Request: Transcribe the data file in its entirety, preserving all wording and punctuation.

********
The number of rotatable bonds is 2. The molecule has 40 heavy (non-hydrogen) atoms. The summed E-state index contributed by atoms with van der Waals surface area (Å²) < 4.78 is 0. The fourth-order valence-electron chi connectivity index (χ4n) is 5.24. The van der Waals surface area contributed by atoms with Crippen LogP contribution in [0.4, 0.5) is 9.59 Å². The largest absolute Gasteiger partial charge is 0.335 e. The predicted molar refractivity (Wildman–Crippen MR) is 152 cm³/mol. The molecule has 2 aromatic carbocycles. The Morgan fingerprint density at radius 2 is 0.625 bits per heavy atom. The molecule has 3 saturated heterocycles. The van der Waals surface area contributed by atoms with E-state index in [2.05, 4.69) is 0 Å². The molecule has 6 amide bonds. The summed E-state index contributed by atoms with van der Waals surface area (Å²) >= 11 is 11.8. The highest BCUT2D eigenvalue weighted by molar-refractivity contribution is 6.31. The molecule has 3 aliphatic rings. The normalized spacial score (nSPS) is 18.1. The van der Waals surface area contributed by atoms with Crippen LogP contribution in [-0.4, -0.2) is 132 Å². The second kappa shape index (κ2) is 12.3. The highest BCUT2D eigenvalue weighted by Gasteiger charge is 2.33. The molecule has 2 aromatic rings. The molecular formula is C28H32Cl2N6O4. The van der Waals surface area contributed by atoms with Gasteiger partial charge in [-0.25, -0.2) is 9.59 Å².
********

The number of rotatable bonds is 2. The molecule has 40 heavy (non-hydrogen) atoms. The summed E-state index contributed by atoms with van der Waals surface area (Å²) < 4.78 is 0. The fourth-order valence-electron chi connectivity index (χ4n) is 5.24. The van der Waals surface area contributed by atoms with Crippen LogP contribution in [0.4, 0.5) is 9.59 Å². The largest absolute Gasteiger partial charge is 0.335 e. The predicted molar refractivity (Wildman–Crippen MR) is 152 cm³/mol. The molecule has 2 aromatic carbocycles. The Morgan fingerprint density at radius 2 is 0.625 bits per heavy atom. The molecule has 3 saturated heterocycles. The van der Waals surface area contributed by atoms with E-state index in [2.05, 4.69) is 0 Å². The molecule has 6 amide bonds. The summed E-state index contributed by atoms with van der Waals surface area (Å²) >= 11 is 11.8. The highest BCUT2D eigenvalue weighted by molar-refractivity contribution is 6.31. The molecule has 3 aliphatic rings. The normalized spacial score (nSPS) is 18.1. The van der Waals surface area contributed by atoms with Crippen LogP contribution in [-0.4, -0.2) is 132 Å². The second kappa shape index (κ2) is 12.3. The highest BCUT2D eigenvalue weighted by Gasteiger charge is 2.33. The molecule has 2 aromatic rings. The molecular formula is C28H32Cl2N6O4. The van der Waals surface area contributed by atoms with Gasteiger partial charge in [-0.25, -0.2) is 9.59 Å².